Survey shows Johannesburg rental returns better than Cape

The growing numbers of buy-to-rent residential property investors were this week given some useful information on where the best returns can be obtained by Tony Clarke, MD of Rawson Properties.

Using data from his franchisees and the Global Property Guide, Clarke has compiled a table of rental returns in the popular and more upmarket areas in Johannesburg and Cape Town.

In Johannesburg, these are Dunkeld, Hyde Park, Houghton, Illovo, Inanda, Melrose, Parkhurst, Parktown, Parkview, Sandhurst, Saxonwold and Westcliff. In Cape Town Clarke selected Bakoven, Bantry Bay, Camps Bay, Clifton, Fresnaye, Green Point, Mouille Point, Hout Bay, the City Bowl, and the V & A Waterfront.

“What the table shows,” said Clarke, “is that right now the smaller the unit (in any area) the better the return on it and, secondly, that Johannesburg rental returns are significantly higher than those of Cape Town.”

This, he added, is in part due to the higher salaries paid in Gauteng and, as Rawson’s Northern Region Director, Sean McCauley, has pointed out, to the serious shortage of rental stock in and around Johannesburg.

In the Johannesburg areas reviewed, a one bedroom apartment with, say 70m² of floor area will cost on average just under R800 000 and will on average give a rental of just on or over R10 000, i.e. by Clarke’s calculations a yield of 15,35%. This reduces to 8,29% for a two bedroom apartment and 9,08% for a three bed apartment.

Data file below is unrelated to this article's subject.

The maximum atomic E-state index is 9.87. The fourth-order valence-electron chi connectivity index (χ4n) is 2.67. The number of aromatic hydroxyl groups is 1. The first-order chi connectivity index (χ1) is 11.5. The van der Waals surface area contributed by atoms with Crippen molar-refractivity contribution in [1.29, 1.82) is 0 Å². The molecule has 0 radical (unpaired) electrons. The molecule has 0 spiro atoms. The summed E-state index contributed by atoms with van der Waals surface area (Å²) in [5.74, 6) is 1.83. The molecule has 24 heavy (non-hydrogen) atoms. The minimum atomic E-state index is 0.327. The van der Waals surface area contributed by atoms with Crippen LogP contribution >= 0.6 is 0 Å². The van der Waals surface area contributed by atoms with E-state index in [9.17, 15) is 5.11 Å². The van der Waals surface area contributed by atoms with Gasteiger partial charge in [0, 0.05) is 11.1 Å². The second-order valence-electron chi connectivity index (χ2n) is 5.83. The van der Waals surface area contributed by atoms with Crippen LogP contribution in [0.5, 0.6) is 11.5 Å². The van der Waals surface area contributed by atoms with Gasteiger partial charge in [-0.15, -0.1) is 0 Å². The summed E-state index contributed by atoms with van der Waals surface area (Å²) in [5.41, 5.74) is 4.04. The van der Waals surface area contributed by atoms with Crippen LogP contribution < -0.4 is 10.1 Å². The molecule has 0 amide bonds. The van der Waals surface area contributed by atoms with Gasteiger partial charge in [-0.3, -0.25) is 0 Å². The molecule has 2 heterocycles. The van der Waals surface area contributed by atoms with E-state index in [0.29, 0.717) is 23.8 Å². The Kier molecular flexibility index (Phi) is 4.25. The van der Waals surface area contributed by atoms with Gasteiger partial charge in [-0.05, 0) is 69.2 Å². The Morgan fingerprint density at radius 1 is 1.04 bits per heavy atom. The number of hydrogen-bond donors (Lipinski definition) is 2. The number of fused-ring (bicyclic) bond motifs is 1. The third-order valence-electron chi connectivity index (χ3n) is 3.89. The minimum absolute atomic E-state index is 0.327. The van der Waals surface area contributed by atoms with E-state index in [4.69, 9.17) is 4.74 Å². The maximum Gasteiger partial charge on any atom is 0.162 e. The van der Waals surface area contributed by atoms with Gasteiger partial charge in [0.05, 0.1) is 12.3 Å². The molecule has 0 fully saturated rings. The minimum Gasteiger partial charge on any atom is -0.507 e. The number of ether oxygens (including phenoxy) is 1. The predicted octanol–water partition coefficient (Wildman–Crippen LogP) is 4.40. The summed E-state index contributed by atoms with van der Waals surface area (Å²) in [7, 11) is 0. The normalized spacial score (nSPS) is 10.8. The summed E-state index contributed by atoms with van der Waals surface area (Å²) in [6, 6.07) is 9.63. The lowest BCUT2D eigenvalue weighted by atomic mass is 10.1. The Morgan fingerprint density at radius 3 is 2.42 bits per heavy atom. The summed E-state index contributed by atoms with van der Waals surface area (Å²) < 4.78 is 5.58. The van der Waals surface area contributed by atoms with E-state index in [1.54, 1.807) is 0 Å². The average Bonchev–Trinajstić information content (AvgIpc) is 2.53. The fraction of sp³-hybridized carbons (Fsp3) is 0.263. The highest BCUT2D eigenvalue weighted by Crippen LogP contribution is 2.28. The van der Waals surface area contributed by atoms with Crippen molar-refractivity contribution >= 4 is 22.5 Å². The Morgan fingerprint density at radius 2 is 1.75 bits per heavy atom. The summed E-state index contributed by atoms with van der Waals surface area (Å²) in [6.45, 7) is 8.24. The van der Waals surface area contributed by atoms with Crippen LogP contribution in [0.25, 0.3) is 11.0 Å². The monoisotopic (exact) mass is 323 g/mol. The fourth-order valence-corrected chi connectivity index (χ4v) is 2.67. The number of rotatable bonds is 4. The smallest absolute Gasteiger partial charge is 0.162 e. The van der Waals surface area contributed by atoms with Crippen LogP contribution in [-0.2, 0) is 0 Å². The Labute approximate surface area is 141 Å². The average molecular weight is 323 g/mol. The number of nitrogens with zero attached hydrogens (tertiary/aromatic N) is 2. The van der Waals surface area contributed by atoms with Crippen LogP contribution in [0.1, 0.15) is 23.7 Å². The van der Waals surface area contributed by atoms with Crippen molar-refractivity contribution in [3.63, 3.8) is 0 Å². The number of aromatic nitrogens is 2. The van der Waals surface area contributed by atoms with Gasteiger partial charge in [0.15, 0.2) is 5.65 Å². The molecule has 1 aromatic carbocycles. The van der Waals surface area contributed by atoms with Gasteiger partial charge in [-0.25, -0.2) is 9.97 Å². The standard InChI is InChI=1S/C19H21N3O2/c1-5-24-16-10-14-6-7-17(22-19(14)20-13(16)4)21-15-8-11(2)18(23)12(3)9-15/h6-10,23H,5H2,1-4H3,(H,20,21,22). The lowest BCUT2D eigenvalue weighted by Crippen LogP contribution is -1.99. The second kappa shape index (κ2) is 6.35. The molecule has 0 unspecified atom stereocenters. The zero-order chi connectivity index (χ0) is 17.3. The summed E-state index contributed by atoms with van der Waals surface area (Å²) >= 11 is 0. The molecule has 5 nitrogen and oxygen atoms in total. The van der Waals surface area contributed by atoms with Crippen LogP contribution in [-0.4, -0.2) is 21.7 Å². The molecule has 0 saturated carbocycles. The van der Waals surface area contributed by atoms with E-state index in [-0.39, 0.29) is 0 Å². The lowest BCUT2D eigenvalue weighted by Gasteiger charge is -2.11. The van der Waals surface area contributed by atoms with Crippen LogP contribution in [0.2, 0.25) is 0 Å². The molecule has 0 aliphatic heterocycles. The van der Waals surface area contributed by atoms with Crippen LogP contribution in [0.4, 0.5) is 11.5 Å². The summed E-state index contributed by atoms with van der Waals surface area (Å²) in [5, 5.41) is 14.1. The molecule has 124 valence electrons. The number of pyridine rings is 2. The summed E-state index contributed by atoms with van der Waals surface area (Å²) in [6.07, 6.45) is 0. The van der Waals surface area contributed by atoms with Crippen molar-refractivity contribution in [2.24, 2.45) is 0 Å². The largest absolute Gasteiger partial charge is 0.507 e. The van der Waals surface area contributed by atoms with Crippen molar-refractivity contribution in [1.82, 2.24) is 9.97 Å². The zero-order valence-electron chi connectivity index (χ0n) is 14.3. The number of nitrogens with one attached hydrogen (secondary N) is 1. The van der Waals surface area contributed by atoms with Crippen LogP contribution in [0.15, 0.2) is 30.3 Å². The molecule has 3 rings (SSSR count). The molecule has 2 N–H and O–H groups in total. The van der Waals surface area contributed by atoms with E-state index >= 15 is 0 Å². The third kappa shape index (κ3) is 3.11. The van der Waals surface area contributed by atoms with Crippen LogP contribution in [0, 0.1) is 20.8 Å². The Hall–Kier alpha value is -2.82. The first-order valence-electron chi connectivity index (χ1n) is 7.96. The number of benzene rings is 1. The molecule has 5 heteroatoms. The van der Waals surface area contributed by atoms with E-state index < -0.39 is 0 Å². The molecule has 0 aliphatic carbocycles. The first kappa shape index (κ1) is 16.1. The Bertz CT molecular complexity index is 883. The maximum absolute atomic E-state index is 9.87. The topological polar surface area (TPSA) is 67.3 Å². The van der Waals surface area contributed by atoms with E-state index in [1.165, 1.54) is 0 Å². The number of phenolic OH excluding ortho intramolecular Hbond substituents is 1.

In Cape Town, the single bedroom apartment in the better areas mentioned will cost on average R1 521 884 but will garner a rent of only ±R8 991, i.e. it will give on average a return of just on 7%. This reduces to a paltry 2,63% on a large luxury three bedroom unit which will cost over R7 million but produces a monthly rental of only just over R20 000.

The same pattern, said Clarke, can be seen in house rentals. In Cape Town, their yields vary from 1,96% to 4,2% for two to four bedroom homes, the larger homes being the less profitable while in Johannesburg the returns are from 5,45% to 7,67%.

Clarke’s survey also shows that, although Gauteng prices are rising on a square metre basis they are still far behind those of Cape Town – in many cases the difference is as much as 50%.

“This,” says Clarke, “could be taken to indicate that Cape Town’s upper bracket property is overpriced but the plain truth is that our agents are still negotiating sales at these levels because of Cape Town’s special appeal and because, too, it is widely assumed, as our Chairman, Bill Rawson, has predicted, that Cape Town prices will continue to outperform those of Johannesburg.”

“I myself predict a further 35% price rise in these more expensive homes over the next five years, with the increases in apartments and townhouses still being higher than those in freestanding houses.”

As a final investment tip, Clarke advised investors to look for homes where the seller is “distressed”.

“Sadly,” he said, “there will continue to be many such and for the foreseeable future they are likely to trade at 10 to 15% below their genuine market value.”

Article by: